Two short operas directed as a double feature by Annabel Arden at Glyndebourne in 2004.
1. The disc starts with the Puccini Gianni Schicchi to a libretto by Giovacchino Forzano. Stars Matilda Leyser (Buoso Donati, the deceased, a mute and motionless role), Alessandro Corbelli (Gianni Schicchi, an upstart newcomer to Florence), Sally Matthews (Lauretta, Schicchi's sexy daughter), Massimo Giordano (Rinuccio, Lauretta's boyfriend and member of the Donati family), Felicity Palmer (Zita, head of the Donati family), Marie McLaughlin, Ricardo Novaro, Massimo Giordano, Luigi Roni, Olga Schalaewa, Adrian Thompson, and Maxim Mikhailov (other Donati family members), Viacheslav Voynarovskiy (the Doctor), Richard Mosley-Evans (the Notary), as well as James Gower and Robert Davies (witnesses to the will).
2. Next comes Sergei Rachmaninov's The Miserly Knight to a libretto by the composer. This libretto was taken wholesale with minor changes from a poem by Alexander Pushkin by the same name. Stars Matilda Leyser (mute role), Sergei Leiferkus (The Baron, an old knight, the miser), Richard Berkeley-Steele (Albert, son of the Baron), Maxim Mikhailov (a Servant), Viacheslav Voynarovskiy (Money Lender), and Albert Schagidullin (the Duke).
I list Matilda Leyer first in the casts above because she is the only character to appear in both operas. She is an aerialist. In Gianni Schicchi her only action is to take a bow. In The Miserly Knight, she loots the show.
Vladimir Jurowski conducts the London Philharmonic Orchestra. Set designs by Vicki Mortimer; costumes by Nicky Gillibran; lighting by Paule Constable; TV direction by Francesca Kemp. Released 2008, disc has 5.1 PCM sound. Grade: A-
Gianni Schicchi is a slapstick comedy celebrating the antics of one of the earliest confidence artists in literature. It also has one of Puccini's most famous lightening arias. Use this disc to trick your children into liking opera. Here is the opening scene with the Donati family gathered about the bed of the just-deceased, rich uncle Buoso Donati (Matilda Leyser):
The family finds the will, which leaves the estate to some monks:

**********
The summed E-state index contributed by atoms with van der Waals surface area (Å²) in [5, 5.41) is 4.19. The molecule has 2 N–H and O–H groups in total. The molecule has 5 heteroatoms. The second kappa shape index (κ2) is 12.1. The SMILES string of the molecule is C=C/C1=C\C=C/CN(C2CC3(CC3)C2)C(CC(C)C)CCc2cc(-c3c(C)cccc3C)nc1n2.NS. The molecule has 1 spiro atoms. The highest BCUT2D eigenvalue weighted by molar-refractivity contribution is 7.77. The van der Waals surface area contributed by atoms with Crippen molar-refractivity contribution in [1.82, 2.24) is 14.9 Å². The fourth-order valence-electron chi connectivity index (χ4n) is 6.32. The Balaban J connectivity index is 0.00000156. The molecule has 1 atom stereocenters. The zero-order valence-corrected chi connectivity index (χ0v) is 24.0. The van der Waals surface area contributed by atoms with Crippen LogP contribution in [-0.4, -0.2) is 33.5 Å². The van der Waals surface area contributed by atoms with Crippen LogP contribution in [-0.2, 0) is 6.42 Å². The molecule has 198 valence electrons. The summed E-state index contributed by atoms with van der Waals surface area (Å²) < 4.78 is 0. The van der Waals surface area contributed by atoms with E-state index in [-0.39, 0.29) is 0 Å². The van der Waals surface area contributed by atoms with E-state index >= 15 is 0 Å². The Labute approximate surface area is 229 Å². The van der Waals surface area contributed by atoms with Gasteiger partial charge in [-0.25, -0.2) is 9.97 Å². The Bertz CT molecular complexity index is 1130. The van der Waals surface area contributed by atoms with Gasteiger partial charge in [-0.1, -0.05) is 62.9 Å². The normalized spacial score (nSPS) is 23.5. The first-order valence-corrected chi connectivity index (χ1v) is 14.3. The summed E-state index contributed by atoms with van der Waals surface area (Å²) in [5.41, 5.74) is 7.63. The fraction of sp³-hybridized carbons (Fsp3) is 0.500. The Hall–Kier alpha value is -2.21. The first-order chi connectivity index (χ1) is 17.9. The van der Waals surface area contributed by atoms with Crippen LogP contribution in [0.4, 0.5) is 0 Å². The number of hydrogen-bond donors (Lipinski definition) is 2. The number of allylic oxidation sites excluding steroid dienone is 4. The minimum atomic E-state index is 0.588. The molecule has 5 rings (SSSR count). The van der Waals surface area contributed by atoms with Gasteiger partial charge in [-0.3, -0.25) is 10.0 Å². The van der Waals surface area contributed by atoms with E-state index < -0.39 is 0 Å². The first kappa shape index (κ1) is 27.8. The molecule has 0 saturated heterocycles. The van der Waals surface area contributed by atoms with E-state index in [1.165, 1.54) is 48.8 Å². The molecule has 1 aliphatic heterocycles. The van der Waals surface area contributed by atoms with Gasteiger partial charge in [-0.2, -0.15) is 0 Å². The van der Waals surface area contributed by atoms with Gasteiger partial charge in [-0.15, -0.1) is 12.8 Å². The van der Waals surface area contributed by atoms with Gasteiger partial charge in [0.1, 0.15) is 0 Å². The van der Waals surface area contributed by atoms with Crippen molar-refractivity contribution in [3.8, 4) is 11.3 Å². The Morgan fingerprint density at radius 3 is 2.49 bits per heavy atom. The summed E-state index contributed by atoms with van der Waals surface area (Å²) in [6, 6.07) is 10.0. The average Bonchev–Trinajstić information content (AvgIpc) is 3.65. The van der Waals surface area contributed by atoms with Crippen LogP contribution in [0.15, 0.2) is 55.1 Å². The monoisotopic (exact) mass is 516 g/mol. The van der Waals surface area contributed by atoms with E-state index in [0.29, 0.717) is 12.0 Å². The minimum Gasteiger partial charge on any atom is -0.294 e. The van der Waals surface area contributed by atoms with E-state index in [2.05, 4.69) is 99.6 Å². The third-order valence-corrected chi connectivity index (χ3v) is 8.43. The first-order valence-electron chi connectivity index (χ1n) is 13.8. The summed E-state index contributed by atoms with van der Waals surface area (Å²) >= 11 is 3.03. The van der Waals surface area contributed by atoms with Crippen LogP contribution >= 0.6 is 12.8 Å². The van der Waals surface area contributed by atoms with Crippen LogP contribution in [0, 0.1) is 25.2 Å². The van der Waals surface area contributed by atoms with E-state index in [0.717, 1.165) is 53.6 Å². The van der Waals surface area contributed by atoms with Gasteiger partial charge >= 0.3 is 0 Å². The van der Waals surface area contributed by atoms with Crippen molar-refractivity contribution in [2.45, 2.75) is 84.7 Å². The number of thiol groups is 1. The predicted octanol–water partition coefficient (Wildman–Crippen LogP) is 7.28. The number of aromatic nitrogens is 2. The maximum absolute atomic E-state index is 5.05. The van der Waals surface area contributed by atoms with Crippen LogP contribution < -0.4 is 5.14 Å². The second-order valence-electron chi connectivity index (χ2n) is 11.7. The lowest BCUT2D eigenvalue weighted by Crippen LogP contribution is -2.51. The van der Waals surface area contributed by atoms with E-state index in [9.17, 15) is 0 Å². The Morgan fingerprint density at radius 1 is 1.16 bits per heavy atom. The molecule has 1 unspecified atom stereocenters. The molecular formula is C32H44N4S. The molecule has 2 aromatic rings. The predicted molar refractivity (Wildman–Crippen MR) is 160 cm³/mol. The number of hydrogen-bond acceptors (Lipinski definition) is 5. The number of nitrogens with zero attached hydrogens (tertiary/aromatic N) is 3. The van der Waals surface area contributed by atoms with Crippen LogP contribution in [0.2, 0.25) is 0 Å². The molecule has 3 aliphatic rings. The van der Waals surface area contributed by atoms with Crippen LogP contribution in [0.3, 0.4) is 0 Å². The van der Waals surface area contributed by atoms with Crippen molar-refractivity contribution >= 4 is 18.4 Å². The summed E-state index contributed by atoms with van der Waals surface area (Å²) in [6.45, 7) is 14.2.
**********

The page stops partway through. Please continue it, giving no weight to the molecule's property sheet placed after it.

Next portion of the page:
The most promising member of the family is young Rinuccio. The disappearance of the long-expected inheritance threatens his plans to marry Lauretta, the daughter of Gianni Schicchi. The other members of the Donati family look down on Schicchi as a country bumpkin. But Rinuccio knows how clever Schicchi is:
Rinuccio calls Schicchi to the villa. Freshly insulted by Donati family members, he threatens to leave and break up the proposed marriage of Rinuccio and his daughter. But Lauretta saves the day bursting into "O mio babbino caro" ("Oh dear Daddy") which is featured in the clip at the end of this review:
The only way to wrest back the inheritance is to rewrite the will. Schicchi proves he can mimic old Buoso's voice. So Schicchi will pretend he's the decedent:
Call in the Notary!
The conspirators make a new will with the Notary and his witnesses. The dying Buoso leave his mule (and much more) to his friend Gianni Schicchi:
At least everybody gets something (except the monks):
Now we move on to Rachmaninov's The Miserly Knight. It's called a bonus on the package, but deserves equal billing. This is the only opera I've heard of where the composer uses the actual text (so I believe) of a masterpiece of world literature for the libretto. (Think of Schubert's courage in daring to write a song to Goethe's beloved Erlkönig ballad.) Alas, to really appreciate The Miserly Knight, you have to learn Russian, not a trivial task.
There are two connections between Gianni Schicchi and The Miserly Knight. The first connection is illuminated by the Mexican proverb "Nadie sabe para quien trabaja." This translates as "nobody knows whom he is working for" but it means that nobody knows who will wind up inheriting his money. The second connection is that the aerialist Matilda Leyer appears in both productions.
The big difference is that Gianni Schicci is a masterpiece of comedy. The Miserly Knight is a tragedy: it's a late-romantic black-hole piece that permits no glimmer of light or melody to escape. It's a psychological autopsy of the sin of greed and its effect on the miserly father, once an feared knight, and his pathetic son, whom we would now describe as "defective personality, passive-dependent type."
The old Baron has for decades lived in abject poverty while hoarding an ever-increasing treasure. First we meet his worthless son, Albert:
Albert considers himself a knight also by heredity. But broke and with no means of earning, all he can hope for is his father's death:
The money lender has withdrawn credit. He suggests poisoning the Baron, but Albert would never have the will to do even that:
Albert will appeal to the Duke, who will require the Baron to give his son an allowance:
Now we meet the Baron:
The Baron is himself a money lender. Each evening he counts his treasure and then adds to it his newly collected interest. His only confidant is the Imp of Greed:
The Baron prays for power to return from the dead to protect his treasure from those unworthy of it:
All the while the Imp of Greed revels:
So who will get the treasure? The answer is something neither father nor son anticipated.
I originally gave this disc an A+ as a brilliant pairing of related but totally different operas. On reconsideration, the works given here seem a bit light-weight compared to many of the other A+ operas we have in HDVD. Technically, every thing about this disc is superlative except the video image (from 2004) is too soft and the picture gets pretty grainy in the dark scenes of The Miserly Knight. So I now give this an A-.
I can't find a decent clip for Miserly Knight. But here's a good one for Gianni Schicchi: